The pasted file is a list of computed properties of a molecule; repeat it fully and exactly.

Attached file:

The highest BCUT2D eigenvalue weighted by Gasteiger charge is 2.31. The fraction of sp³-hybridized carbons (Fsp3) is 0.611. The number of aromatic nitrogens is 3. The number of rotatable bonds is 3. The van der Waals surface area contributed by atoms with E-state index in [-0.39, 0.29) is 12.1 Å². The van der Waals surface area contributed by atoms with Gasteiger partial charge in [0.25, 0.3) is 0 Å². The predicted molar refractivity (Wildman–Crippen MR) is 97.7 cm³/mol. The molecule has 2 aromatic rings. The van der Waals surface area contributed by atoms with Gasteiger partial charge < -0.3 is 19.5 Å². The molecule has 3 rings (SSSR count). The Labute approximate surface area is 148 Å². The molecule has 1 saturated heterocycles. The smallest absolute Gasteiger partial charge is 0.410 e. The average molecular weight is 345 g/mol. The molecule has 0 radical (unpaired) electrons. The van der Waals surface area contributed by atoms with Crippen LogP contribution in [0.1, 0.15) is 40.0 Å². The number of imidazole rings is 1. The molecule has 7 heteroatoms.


The highest BCUT2D eigenvalue weighted by Gasteiger charge is 2.31. The fraction of sp³-hybridized carbons (Fsp3) is 0.611. The number of aromatic nitrogens is 3. The number of rotatable bonds is 3. The van der Waals surface area contributed by atoms with E-state index in [-0.39, 0.29) is 12.1 Å². The van der Waals surface area contributed by atoms with Gasteiger partial charge in [0.25, 0.3) is 0 Å². The predicted molar refractivity (Wildman–Crippen MR) is 97.7 cm³/mol. The molecule has 2 aromatic rings. The van der Waals surface area contributed by atoms with Gasteiger partial charge < -0.3 is 19.5 Å². The molecule has 3 rings (SSSR count). The Labute approximate surface area is 148 Å². The molecule has 1 saturated heterocycles. The smallest absolute Gasteiger partial charge is 0.410 e. The average molecular weight is 345 g/mol. The molecule has 0 radical (unpaired) electrons. The van der Waals surface area contributed by atoms with Crippen LogP contribution in [0.1, 0.15) is 40.0 Å². The number of imidazole rings is 1. The molecule has 7 heteroatoms.